The Importance of a Certificate of Title in Property Transactions
A Certificate of Title is a person’s official land ownership record and notes interests and rights affecting their land. The Certificate of Title is issued by the Registrar of Titles to the person who is entitled to it, either being:
- The owner of the land, or otherwise known as the ‘registered proprietor’, if the property is unencumbered, which means there is no mortgage over the property; or
- The registered proprietor’s mortgagee if there is a mortgage over the property.
Importance of Certificate of Title in Property Sales
The Certificate of Title is particularly important when one is looking at selling their property and does not have a mortgage over their property. Without this document, your conveyancer is unable to settle the matter for you.
Why? At the settlement of your matter, the Certificate of Title is required to be handed over to the purchaser’s conveyancer to enable them to provide the same to the Land Titles office to lodge with the Transfer document. The Transfer document is a document that replaces the current owners’ names over to the person who has purchased the property. Without the Certificate of Title, the Land Titles office is unable to lodge the Transfer and change their records of the new ownership.
Continuing Significance of Certificate of Titles in Electronic Settlements
As settlements are effected electronically via the PEXA platform as of 1 July 2019, this is not to mean that Certificate of Titles are any less important. Your conveyancer is required to hold the original Certificate of Title pending settlement, to enable them to enter the details from such document into the PEXA platform to be lodged to the Land Titles office electronically and is then legally required to hold your original Certificate of Title for a minimum of seven (7) years.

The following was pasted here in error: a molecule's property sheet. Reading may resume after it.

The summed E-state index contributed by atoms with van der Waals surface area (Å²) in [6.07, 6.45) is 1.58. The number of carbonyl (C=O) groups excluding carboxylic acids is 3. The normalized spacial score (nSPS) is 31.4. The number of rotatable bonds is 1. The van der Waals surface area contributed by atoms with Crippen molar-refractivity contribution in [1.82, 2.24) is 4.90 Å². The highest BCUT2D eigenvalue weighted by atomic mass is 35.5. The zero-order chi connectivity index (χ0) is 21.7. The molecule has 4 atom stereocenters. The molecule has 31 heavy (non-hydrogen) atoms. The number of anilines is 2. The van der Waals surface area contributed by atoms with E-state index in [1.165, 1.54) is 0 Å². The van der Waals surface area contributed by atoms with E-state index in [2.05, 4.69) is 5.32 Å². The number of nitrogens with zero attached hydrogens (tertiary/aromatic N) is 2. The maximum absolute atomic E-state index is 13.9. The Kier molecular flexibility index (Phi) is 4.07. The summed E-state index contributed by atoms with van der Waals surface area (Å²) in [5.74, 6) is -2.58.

Safeguarding Your Certificate of Title
If you are looking to sell and you do not have a mortgage over your property, we recommend that you are aware of the whereabouts of your original Certificate of Title before proceeding with your sale. If you have misplaced your Certificate of Title, it is important to make your conveyancer aware of this straight away so they can arrange to apply for a replacement on your behalf, with sufficient time as we note this process can be lengthy.
If you have any further questions in this regard, please contact myself to discuss.
ABOUT CHRISTINE JOHNSEN:
Christine is a licensed conveyancer and Justice of the Peace at Coutts’ Narellan office. She is highly efficient and is able to assist clients with matters concerning; the sale and purchase of residential and commercial property, retirement village contracts, put & call options and family transfers.
Christine communicates clearly with her clients, thoroughly walking them through every stage of the buying and selling process to ensure that their experience is as stress free as possible. She also makes a point of being available to her clients, when they need her, throughout the entirety of their matter.
For further information please don’t hesitate to contact:
Contact Campbelltown Lawyers today.
This blog is merely general and non specific information on the subject matter and is not and should not be considered or relied on as legal advice. Coutts is not responsible for any cost, expense, loss or liability whatsoever in relation to this blog, including all or any reliance on this blog or use or application of this blog by you.